[Note: This week and next I’ll be taking a look at a new book by David Huyssen, titled Progressive Inequality: Rich and Poor in New York, 1890-1920. I initially intended to write about the book and its argument as a whole, but the passing this week of the historian Gabriel Kolko drew me to a reading of his most famous book, The Triumph of Conservatism: A Reinterpretation of American History, 1900-1916, and I noticed some similarities regarding the term “Progressivism” and its historiography that I thought might be worth sharing in a separate post. Huyssen’s book can be read, I think, as two separate but deeply interrelated books—one about Progressivism and one about inequality—and I’ll pick up the second book next week.]
“Progressivism” has always been one of the most labile concepts in US historiography—historians have tried to bury it, have gone in search for it, have denied its existence, have tried to rename or redefine it, and, above all, have been unable to do without it. One of the reasons for its indispensability is the way that, when paired with the Gilded Age, it creates a readymade narrative, an immediate and simple dynamic. For both “Gilded Age” and “Progressive Era” are or can easily become denotatively judgmental phrases: Gilded Age is especially unique, as it is really the only commonly-used periodizing term within US history that is unambiguously hostile to its own subject, that cannot be reclaimed no matter how hard we trope.
“Progressive Era,” however, can have its polarity reversed, and that’s effectively what brings David Huyssen’s and Gabriel Kolko’s books together. Neither are the least bit reticent about their intentions to do away with the all-too-rosy view of the Progressives which has been the common currency of prior scholarship. (It is perhaps a marker of the respectful distance most Progressive Era historians have taken from Kolko’s heterodoxy that Huyssen’s book characterizes the generally approbative tone of scholarship in essentially the same terms as The Triumph of Conservatism, which was published 51 years earlier. In other words, Kolko was writing closer to the end of his period than Huyssen is to Kolko, and yet Huyssen sees precisely the same need for a thoroughgoing revaluation!)
Here’s how Kolko states his case:
I contend that the period from approximately 1900 until the United States’ intervention in the war, labeled the “progressive” era by virtually all historians was really an era of conservatism. Moreover, the triumph of conservatism… was the result not of any impersonal, mechanistic necessity but of the conscious needs and decisions of specific men and institutions.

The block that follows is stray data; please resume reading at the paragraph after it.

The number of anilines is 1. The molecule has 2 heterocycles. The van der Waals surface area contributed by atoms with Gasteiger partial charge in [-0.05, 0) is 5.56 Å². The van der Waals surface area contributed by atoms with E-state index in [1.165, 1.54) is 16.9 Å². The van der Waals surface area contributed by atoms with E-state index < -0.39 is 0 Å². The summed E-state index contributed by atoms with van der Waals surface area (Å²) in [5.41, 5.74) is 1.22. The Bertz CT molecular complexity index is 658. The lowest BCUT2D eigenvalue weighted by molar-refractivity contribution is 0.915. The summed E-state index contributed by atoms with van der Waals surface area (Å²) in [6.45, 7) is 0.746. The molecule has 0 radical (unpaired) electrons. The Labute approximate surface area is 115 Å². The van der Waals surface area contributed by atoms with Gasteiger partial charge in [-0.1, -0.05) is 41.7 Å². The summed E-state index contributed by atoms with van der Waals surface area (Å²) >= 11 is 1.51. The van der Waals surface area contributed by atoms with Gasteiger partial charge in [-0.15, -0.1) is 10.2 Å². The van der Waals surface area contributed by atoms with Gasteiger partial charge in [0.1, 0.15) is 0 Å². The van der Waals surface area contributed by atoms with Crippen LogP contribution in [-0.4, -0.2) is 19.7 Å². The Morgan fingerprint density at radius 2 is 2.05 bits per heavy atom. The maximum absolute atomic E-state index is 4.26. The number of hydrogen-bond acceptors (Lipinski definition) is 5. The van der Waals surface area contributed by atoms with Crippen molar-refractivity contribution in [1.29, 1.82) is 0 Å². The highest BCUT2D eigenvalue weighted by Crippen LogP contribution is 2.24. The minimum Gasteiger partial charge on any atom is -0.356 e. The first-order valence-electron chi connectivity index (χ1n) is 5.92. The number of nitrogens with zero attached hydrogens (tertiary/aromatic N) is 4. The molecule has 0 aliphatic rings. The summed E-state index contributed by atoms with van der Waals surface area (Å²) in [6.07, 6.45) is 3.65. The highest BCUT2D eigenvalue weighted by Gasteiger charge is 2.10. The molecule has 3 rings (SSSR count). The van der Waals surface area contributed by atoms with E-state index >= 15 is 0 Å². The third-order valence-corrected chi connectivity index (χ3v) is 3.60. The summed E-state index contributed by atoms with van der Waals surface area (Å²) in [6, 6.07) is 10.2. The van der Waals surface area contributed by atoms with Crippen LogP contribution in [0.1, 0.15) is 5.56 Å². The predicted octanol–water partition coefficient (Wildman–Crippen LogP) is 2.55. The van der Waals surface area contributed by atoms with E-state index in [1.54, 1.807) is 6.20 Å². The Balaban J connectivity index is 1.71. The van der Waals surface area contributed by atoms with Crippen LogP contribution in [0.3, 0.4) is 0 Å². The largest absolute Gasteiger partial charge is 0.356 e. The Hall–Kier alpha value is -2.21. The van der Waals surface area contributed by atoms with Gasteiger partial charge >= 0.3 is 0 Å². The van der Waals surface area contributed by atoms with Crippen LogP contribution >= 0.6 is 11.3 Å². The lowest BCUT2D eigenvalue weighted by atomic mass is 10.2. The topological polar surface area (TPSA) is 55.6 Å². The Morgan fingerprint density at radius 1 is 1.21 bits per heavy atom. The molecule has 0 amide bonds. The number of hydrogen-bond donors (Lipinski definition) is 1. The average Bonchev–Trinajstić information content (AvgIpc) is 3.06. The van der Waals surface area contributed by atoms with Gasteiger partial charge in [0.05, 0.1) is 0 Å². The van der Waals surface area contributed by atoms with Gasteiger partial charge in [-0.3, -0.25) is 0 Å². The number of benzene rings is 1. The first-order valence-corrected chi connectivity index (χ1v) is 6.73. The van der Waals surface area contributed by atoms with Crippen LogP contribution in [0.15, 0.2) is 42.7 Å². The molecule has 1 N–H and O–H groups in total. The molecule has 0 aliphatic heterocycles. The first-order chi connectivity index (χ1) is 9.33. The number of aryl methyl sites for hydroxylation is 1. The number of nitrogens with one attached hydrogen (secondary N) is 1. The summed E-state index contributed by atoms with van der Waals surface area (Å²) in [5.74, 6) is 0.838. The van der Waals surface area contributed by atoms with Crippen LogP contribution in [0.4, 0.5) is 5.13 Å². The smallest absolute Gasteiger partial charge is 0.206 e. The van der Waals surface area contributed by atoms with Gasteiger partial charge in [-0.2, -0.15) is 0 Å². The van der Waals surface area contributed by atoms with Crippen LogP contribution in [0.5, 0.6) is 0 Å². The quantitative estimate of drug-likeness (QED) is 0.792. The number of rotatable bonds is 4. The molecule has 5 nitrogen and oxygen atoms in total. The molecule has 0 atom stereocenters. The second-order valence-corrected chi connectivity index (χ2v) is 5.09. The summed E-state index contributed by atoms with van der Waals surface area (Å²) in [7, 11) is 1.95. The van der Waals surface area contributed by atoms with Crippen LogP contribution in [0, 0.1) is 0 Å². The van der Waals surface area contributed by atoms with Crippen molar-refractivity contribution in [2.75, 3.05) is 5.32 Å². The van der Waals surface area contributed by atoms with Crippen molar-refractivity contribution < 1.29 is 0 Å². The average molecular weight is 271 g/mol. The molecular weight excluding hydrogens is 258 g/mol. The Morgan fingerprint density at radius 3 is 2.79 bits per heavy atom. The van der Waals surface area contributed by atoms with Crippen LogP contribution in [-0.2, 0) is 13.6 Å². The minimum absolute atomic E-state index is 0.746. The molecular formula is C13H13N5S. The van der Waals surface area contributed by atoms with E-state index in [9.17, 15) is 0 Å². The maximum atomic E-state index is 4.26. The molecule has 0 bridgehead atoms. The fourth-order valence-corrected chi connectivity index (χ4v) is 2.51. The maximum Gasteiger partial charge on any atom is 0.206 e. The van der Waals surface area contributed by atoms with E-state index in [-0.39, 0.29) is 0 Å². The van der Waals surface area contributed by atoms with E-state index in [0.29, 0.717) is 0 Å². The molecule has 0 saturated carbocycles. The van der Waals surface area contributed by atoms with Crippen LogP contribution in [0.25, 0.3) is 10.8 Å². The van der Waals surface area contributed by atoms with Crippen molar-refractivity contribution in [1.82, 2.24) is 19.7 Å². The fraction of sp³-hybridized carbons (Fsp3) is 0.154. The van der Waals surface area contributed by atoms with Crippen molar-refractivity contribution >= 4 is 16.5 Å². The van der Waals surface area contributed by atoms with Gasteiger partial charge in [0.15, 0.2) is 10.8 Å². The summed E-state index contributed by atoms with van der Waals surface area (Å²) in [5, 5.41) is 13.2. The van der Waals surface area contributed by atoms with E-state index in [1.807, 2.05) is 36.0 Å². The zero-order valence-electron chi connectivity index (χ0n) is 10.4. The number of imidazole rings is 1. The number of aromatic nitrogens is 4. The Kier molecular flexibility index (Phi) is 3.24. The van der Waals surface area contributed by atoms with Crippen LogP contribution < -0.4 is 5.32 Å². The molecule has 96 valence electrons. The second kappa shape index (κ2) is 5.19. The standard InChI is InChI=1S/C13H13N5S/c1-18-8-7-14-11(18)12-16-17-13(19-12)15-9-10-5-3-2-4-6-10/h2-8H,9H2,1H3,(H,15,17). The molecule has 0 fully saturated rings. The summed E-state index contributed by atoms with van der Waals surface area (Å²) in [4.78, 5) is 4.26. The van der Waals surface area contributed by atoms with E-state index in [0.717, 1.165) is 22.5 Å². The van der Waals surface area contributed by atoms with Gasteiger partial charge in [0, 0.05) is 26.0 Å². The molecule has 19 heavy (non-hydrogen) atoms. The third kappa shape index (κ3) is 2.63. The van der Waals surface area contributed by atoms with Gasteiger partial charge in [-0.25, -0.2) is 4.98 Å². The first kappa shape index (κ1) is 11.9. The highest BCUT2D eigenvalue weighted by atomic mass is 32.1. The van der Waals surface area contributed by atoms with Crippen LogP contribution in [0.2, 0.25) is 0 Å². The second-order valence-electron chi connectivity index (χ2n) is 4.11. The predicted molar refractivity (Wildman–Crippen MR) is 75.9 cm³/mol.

Kolko’s argument is that historians had erred both in their judgment of the era and in approach. They have 1) “tended… to regard the development of the economy as largely an impersonal, inevitable phenomenon”; 2) “All too frequently… assumed that concentration and the elimination of competition—business giantism or monopoly—was the dominant tendency in the economy”; 3) regarded “federal legislation… [as] a reaction against the power of the giant monopoly, or a negative response to the very process of industrialism itself by a threatened middle-class being uprooted from its secure world by corporate capitalism.” (2, 7-8)
These errors in judgment, Kolko further argued, were the product of thinking small and writing piecemeal histories: their smallness of focus, he argues, almost paradoxically produces a sense of impersonality and mechanical change—because they are looking intently at a few people or at one group, the macro-dynamics of society and the economy are merely filled in with (bad) theory and generalities, which tend toward the impersonal and mechanical. Although there were monographs which depart from this consensus, Kolko allowed, there had yet to be “a serious effort to re-examine the structural conditions and problems of the economy during the period and to relate them to the political and especially the detailed legislative history of the era… there are still too many loose ends in the traditional view of the Progressive Period, and no synthesis… The Progressive Era has been treated as a series of episodes, unrelated to one another in some integrated manner, with growing enigmas as the quantity of new research into the period increases” (8-9).